Youth energy and optimism can be contagious, nudging people out of apathy and helping them see that change is possible. The Serbian youth-led Otpor (Resistance) movement challenged the Milosevic dictatorship in the late 1990s with low-risk street actions and a systematic approach to winning allies. When the regime attacked the youths, accusing them of being foreign-backed terrorists, Otpor responded with humor. Youth activists wore T-shirts with the words “Otpor Terrorist” emblazoned on them, prompting snickers from the public and undermining the government’s legitimacy by mocking their characterization of the youths, who were clearly committed to nonviolent action. Stark slogans such as “Resistance, Because I Love Serbia” helped bring the Serbian population out of its fatalistic stupor. Images of police beating up on teenage protesters backfired — turning public opinion further against the Milosevic regime.

Youth creativity and sociability are huge assets in building movements. About five years ago, in the West African country of Burkina Faso, a group of reggae artists and youth activists fed up with their government’s abuses of power organized the “Balai Citoyen” (Citizen’s Broom) movement that later mobilized the masses after then-President Blaise Compaoré tried to manipulate the presidential term limits. Their music and hopeful messages inspired large, diverse participation in protests, vigils and demonstrations that paved the way to Compaore’s resignation. It’s no surprise that rock concerts and street parties have been hallmarks of youth-led resistance movements from Burkina Faso to Ukraine to the United States. In South Sudan, the youth-led movement known as Ana Taban (“I am tired” in Arabic) has used street theater, murals and music festivals to mobilize the public in support of national unity and an end to that country’s civil war.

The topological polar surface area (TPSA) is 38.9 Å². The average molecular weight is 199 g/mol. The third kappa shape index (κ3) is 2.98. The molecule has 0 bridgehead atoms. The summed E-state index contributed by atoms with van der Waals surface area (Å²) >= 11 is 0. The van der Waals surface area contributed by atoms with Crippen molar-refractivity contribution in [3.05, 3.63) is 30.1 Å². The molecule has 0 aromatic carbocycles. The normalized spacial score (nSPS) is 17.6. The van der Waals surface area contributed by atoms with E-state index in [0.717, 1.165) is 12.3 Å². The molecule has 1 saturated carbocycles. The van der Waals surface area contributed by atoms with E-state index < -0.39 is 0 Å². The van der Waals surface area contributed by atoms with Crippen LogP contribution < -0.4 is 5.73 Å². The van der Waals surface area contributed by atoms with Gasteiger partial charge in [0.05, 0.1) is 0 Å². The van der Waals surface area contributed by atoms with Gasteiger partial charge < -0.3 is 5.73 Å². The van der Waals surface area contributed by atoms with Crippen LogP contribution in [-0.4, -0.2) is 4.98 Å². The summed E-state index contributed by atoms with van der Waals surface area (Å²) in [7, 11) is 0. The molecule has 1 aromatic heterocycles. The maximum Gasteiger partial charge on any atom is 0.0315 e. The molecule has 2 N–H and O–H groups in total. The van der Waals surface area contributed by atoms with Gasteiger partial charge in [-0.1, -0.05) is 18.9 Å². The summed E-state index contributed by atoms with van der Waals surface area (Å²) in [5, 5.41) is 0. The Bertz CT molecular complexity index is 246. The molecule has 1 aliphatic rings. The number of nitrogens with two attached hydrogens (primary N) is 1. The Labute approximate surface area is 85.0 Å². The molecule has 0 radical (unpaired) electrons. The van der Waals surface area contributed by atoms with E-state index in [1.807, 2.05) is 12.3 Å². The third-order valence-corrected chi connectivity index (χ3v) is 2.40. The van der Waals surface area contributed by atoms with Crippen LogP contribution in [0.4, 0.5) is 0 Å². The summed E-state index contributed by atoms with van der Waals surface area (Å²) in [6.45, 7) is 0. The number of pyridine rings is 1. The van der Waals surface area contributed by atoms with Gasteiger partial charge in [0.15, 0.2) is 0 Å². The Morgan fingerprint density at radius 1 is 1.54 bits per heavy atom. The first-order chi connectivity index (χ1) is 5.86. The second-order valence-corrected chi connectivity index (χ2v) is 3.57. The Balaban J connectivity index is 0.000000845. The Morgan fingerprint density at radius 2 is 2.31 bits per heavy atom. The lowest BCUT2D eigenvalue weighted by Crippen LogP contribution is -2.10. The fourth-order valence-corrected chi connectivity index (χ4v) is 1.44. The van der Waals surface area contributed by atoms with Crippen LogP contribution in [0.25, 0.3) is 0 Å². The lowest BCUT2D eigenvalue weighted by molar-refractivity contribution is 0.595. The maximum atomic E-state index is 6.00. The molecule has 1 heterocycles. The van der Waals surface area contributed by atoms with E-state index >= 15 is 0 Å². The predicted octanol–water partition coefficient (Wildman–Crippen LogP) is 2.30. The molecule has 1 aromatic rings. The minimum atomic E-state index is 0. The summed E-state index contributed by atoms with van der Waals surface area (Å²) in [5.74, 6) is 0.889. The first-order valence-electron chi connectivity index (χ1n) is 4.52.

Youth movements fizzle when they fail to forge broad-based alliances, sustain pressure on power holders or organize around a compelling alternative vision. Organization is the pathway to power. The Egyptian youth-led movement forced the resignation of dictator Hosni Mubarak in 2011 but failed to mobilize around an alternative political vision, leaving a power vacuum that was filled by status quo forces of repression. The Occupy movement in the United States has similarly been criticized for failing to develop an organizational and political strategy to channel street action into concrete legislative or electoral change.

Still, young people typically have the motivation and determination to mobilize large swaths of society with a collective energy that is contagious. As one LUCHA activist explained, “Young people keep their hopes, and are less contaminated by the vices of society. … We struggle for a better and different future.” Young people can and are leading the way. We should applaud the constructive ways they are disrupting the status quo, help them experiment with their organizing and provide them with opportunities to learn from their counterparts leading movements around the world.

Maria J. Stephan directs the Program on Nonviolent Action at the U.S. Institute of Peace and is co-author of “Why Civil Resistance Works: The Strategic Logic of Nonviolent Conflict”.
Tabatha P. Thompson is a program specialist with the Program on Nonviolent Action at the U.S. Institute of Peace.